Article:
Style – The more popular fanfictions lean heavily toward “original flavor”. In general terms, this means a natural-feeling extension of the original content. One of the more difficult elements to get right is the original writers’ style, as it comprises fluctuations in word choice, description patterns, humor style, and repeated (sometimes very subtle) symbols.
One exercise, useful for any writer, involves writing an original scene (or full episode) for a favorite TV show as a short story. Consider how the material will look on the page, translating a visual style to a fully written one. As an example of the diversity of style, how would a Phineas and Ferb fan episode look vs. a fan’s Game of Thrones vignette? Or how would a person describe a setting in a Sherlock fan scene vs. a fan scene for The Avengers?
Dialogue – Characters retain fan followings almost independent of their original context. This is a huge compliment to their creators. High praise goes to fanfiction writers who can effectively reproduce the speech, manners, and inner compass of these well-loved characters. Condemnation often falls on those who fail to produce realistic renditions. To create a realistic character with impact for readers, the combination of uniqueness, relatability, and appeal needs to be well balanced with the demands of the story. How better to learn this than by deconstructing a successful one and figuring out what makes them work?
A common character exercise, often used to develop realistic original characters, is an interview on paper. It’s done by writing questions (sometimes by the writer, other times as another character) and writing the answers as the character would respond. Sometimes this produces natural backstory, other times this reveals some elements of their personal philosophy or some other mental characteristics.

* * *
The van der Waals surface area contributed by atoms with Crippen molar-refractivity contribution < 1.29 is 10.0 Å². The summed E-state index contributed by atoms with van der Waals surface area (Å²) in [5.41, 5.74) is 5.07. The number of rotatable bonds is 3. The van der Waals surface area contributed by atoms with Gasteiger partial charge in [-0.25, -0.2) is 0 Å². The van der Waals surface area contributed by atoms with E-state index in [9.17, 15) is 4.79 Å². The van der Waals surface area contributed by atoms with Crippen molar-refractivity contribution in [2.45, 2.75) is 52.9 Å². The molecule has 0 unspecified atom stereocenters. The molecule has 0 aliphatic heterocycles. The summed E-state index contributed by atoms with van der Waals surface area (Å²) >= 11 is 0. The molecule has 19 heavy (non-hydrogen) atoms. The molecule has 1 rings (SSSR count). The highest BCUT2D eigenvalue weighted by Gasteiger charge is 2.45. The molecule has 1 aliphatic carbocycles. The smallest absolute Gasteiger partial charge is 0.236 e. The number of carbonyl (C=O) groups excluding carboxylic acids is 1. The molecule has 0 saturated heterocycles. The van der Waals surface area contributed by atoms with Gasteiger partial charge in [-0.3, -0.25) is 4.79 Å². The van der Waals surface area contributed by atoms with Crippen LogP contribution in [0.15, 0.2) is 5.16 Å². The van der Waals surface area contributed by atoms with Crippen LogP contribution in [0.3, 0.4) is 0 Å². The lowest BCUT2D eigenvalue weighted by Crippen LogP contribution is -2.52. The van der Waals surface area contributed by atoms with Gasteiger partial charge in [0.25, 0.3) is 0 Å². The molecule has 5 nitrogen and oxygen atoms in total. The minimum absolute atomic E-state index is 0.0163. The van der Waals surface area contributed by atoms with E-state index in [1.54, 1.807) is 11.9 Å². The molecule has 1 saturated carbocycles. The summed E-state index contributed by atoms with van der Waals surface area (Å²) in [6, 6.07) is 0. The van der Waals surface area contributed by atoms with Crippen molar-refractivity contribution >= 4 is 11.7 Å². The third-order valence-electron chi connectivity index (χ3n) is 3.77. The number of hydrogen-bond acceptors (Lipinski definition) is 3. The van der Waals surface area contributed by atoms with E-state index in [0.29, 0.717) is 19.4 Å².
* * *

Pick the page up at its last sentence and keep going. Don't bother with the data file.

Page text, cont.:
Doing this exercise with an existing character requires focus on other facets. The answers to common interview questions are often obvious from the original content. Instead, the challenge lies in mimicking the dialogue and personality quirks of the character as they answer. Consider the reactions of memorable characters like Adrian Monk, Pippin Took, Pepper Potts, River Song, or Sherlock Holmes if they were asked a few probing interview questions.
Writing fanfiction teaches a variety of writing skills and can be used as a playground, work space, even a spotlighted stage unto itself. These are only two of the many elements to fanfiction. Below are included links for new fanfiction readers, writers, and even those who simply have a passing interest in the genre.
(Quick warning, some fanfiction sites require content ratings on individual works, and others don’t. Sexually explicit content is not only present, it thrives in many fanfiction forums. Read responsibly, and report any incorrectly labeled content for the admin of the site for review.)
Fanfiction Terminology http://www.angelfire.com/falcon/moonbeam/terms.html
Catagorizing Fanfiction http://thefanficskeptic.blogspot.com/2012/08/categorizing-fanfiction.html
A Fanspeak Dictionary http://expressions.populli.net/dictionary.html
Which Type of Fanfiction Author are You? http://www.selectsmart.com/FREE/select.php?client=fanficquiz
5 Types of Fanfic (overdone) http://www.descendantsserial.paradoxomni.net/5-types-of-fanfic-i-cant-stand/
Fanfiction Slang https://www.fanfiction.net/topic/117927/77037518/Fanfiction-Slang
General Fandom and Fanfiction Glossary http://www.theparapet.net/fanfic/glossary.html
- This is an extensive explanation for any who are unfamiliar with the genre, or who have objections to it. While I don’t completely agree with everything it says, it does show fanfiction is no genre. It’s the current version of a long-existing literary tradition, manifest in a globally connected “tribe”.
- A really bristly post, meant to stick up for fanfiction writers.